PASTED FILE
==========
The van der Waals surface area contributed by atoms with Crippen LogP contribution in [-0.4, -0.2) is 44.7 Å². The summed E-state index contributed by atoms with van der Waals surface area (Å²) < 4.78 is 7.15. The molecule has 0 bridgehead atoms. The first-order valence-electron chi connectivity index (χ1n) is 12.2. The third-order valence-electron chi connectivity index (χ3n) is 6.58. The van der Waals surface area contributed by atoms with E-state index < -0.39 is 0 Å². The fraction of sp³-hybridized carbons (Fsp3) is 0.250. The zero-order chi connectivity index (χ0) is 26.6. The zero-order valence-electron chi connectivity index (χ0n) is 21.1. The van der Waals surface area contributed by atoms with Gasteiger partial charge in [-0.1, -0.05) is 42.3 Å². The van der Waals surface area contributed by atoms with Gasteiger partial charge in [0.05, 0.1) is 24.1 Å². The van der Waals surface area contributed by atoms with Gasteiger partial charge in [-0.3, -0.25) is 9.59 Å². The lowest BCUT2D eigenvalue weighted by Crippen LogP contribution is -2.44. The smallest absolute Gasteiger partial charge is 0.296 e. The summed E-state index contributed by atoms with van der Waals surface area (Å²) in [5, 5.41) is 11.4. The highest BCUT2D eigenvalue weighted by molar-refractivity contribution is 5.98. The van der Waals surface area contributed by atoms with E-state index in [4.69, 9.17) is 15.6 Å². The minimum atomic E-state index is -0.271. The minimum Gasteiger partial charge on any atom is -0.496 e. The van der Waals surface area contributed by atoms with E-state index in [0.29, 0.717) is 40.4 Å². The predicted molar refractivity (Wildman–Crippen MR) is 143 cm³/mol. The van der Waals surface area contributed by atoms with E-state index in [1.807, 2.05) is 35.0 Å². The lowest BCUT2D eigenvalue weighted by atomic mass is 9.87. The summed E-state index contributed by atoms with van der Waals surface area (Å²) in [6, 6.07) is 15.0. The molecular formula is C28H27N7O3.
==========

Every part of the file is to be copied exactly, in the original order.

The van der Waals surface area contributed by atoms with Crippen LogP contribution in [-0.4, -0.2) is 44.7 Å². The summed E-state index contributed by atoms with van der Waals surface area (Å²) < 4.78 is 7.15. The molecule has 0 bridgehead atoms. The first-order valence-electron chi connectivity index (χ1n) is 12.2. The third-order valence-electron chi connectivity index (χ3n) is 6.58. The van der Waals surface area contributed by atoms with E-state index < -0.39 is 0 Å². The fraction of sp³-hybridized carbons (Fsp3) is 0.250. The zero-order chi connectivity index (χ0) is 26.6. The zero-order valence-electron chi connectivity index (χ0n) is 21.1. The van der Waals surface area contributed by atoms with Gasteiger partial charge in [-0.1, -0.05) is 42.3 Å². The van der Waals surface area contributed by atoms with Gasteiger partial charge in [0.05, 0.1) is 24.1 Å². The van der Waals surface area contributed by atoms with Gasteiger partial charge in [-0.3, -0.25) is 9.59 Å². The lowest BCUT2D eigenvalue weighted by Crippen LogP contribution is -2.44. The smallest absolute Gasteiger partial charge is 0.296 e. The summed E-state index contributed by atoms with van der Waals surface area (Å²) in [5, 5.41) is 11.4. The highest BCUT2D eigenvalue weighted by molar-refractivity contribution is 5.98. The van der Waals surface area contributed by atoms with E-state index in [4.69, 9.17) is 15.6 Å². The minimum atomic E-state index is -0.271. The minimum Gasteiger partial charge on any atom is -0.496 e. The van der Waals surface area contributed by atoms with E-state index in [0.29, 0.717) is 40.4 Å². The predicted molar refractivity (Wildman–Crippen MR) is 143 cm³/mol. The van der Waals surface area contributed by atoms with E-state index in [1.807, 2.05) is 35.0 Å². The lowest BCUT2D eigenvalue weighted by atomic mass is 9.87. The summed E-state index contributed by atoms with van der Waals surface area (Å²) in [6, 6.07) is 15.0. The molecular formula is C28H27N7O3.